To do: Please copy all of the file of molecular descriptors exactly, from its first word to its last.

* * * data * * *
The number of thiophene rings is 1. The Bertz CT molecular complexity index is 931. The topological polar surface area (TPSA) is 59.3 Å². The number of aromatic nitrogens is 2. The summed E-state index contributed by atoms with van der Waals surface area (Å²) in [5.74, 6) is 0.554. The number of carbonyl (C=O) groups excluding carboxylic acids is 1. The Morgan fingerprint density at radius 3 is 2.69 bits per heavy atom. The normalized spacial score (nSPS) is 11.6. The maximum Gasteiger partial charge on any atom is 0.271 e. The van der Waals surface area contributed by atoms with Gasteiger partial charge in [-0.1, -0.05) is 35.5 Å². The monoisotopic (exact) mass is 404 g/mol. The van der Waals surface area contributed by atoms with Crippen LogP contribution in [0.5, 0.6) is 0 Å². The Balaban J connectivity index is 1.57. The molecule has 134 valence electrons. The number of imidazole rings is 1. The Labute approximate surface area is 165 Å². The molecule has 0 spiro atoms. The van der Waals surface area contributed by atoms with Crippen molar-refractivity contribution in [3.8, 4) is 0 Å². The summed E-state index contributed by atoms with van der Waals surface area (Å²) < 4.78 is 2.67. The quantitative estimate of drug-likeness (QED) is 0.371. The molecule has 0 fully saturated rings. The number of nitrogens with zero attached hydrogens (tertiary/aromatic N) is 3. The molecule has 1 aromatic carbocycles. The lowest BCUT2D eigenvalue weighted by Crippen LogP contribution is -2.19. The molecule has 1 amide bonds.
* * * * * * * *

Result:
The number of thiophene rings is 1. The Bertz CT molecular complexity index is 931. The topological polar surface area (TPSA) is 59.3 Å². The number of aromatic nitrogens is 2. The summed E-state index contributed by atoms with van der Waals surface area (Å²) in [5.74, 6) is 0.554. The number of carbonyl (C=O) groups excluding carboxylic acids is 1. The Morgan fingerprint density at radius 3 is 2.69 bits per heavy atom. The normalized spacial score (nSPS) is 11.6. The maximum Gasteiger partial charge on any atom is 0.271 e. The van der Waals surface area contributed by atoms with Gasteiger partial charge in [-0.1, -0.05) is 35.5 Å². The monoisotopic (exact) mass is 404 g/mol. The van der Waals surface area contributed by atoms with Crippen LogP contribution in [0.5, 0.6) is 0 Å². The Balaban J connectivity index is 1.57. The molecule has 134 valence electrons. The number of imidazole rings is 1. The Labute approximate surface area is 165 Å². The molecule has 0 spiro atoms. The van der Waals surface area contributed by atoms with Crippen molar-refractivity contribution in [3.8, 4) is 0 Å². The summed E-state index contributed by atoms with van der Waals surface area (Å²) < 4.78 is 2.67. The quantitative estimate of drug-likeness (QED) is 0.371. The molecule has 0 fully saturated rings. The number of nitrogens with zero attached hydrogens (tertiary/aromatic N) is 3. The molecule has 1 aromatic carbocycles. The lowest BCUT2D eigenvalue weighted by Crippen LogP contribution is -2.19. The molecule has 1 amide bonds.